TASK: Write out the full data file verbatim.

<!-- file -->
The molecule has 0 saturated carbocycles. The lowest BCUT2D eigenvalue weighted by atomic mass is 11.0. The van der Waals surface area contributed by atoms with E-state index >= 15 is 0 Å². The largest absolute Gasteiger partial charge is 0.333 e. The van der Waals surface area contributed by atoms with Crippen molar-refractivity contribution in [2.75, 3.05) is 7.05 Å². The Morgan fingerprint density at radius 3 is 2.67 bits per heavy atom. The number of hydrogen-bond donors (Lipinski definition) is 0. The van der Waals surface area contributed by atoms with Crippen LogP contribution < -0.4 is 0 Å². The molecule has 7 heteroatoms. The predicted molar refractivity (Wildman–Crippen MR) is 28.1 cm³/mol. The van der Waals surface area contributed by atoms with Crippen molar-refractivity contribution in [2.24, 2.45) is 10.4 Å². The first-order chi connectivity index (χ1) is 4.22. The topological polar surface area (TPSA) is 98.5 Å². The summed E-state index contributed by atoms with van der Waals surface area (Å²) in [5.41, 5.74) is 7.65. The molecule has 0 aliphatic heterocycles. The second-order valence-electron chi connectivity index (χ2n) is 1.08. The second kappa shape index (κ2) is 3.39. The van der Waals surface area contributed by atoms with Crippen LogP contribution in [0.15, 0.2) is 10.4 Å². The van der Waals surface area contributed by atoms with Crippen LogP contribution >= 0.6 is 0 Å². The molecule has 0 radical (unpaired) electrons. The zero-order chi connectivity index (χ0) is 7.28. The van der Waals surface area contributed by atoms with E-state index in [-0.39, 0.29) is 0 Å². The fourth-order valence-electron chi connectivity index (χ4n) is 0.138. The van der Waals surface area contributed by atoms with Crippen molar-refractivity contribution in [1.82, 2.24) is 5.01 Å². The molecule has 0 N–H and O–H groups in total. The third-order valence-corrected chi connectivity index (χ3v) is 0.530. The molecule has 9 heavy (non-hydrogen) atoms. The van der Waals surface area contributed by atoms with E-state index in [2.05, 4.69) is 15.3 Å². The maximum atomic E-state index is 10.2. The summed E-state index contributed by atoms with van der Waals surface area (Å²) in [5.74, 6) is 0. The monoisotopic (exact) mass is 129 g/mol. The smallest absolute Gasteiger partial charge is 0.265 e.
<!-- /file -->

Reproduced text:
The molecule has 0 saturated carbocycles. The lowest BCUT2D eigenvalue weighted by atomic mass is 11.0. The van der Waals surface area contributed by atoms with E-state index >= 15 is 0 Å². The largest absolute Gasteiger partial charge is 0.333 e. The van der Waals surface area contributed by atoms with Crippen molar-refractivity contribution in [2.75, 3.05) is 7.05 Å². The Morgan fingerprint density at radius 3 is 2.67 bits per heavy atom. The number of hydrogen-bond donors (Lipinski definition) is 0. The van der Waals surface area contributed by atoms with Crippen LogP contribution < -0.4 is 0 Å². The molecule has 7 heteroatoms. The predicted molar refractivity (Wildman–Crippen MR) is 28.1 cm³/mol. The van der Waals surface area contributed by atoms with Crippen molar-refractivity contribution in [2.24, 2.45) is 10.4 Å². The first-order chi connectivity index (χ1) is 4.22. The topological polar surface area (TPSA) is 98.5 Å². The summed E-state index contributed by atoms with van der Waals surface area (Å²) in [5.41, 5.74) is 7.65. The molecule has 0 aliphatic heterocycles. The second-order valence-electron chi connectivity index (χ2n) is 1.08. The second kappa shape index (κ2) is 3.39. The van der Waals surface area contributed by atoms with Crippen LogP contribution in [0.15, 0.2) is 10.4 Å². The van der Waals surface area contributed by atoms with Crippen LogP contribution >= 0.6 is 0 Å². The molecule has 0 radical (unpaired) electrons. The zero-order chi connectivity index (χ0) is 7.28. The van der Waals surface area contributed by atoms with E-state index in [-0.39, 0.29) is 0 Å². The fourth-order valence-electron chi connectivity index (χ4n) is 0.138. The van der Waals surface area contributed by atoms with Crippen molar-refractivity contribution in [1.82, 2.24) is 5.01 Å². The molecule has 0 N–H and O–H groups in total. The third-order valence-corrected chi connectivity index (χ3v) is 0.530. The molecule has 9 heavy (non-hydrogen) atoms. The van der Waals surface area contributed by atoms with E-state index in [2.05, 4.69) is 15.3 Å². The maximum atomic E-state index is 10.2. The summed E-state index contributed by atoms with van der Waals surface area (Å²) in [5.74, 6) is 0. The monoisotopic (exact) mass is 129 g/mol. The smallest absolute Gasteiger partial charge is 0.265 e.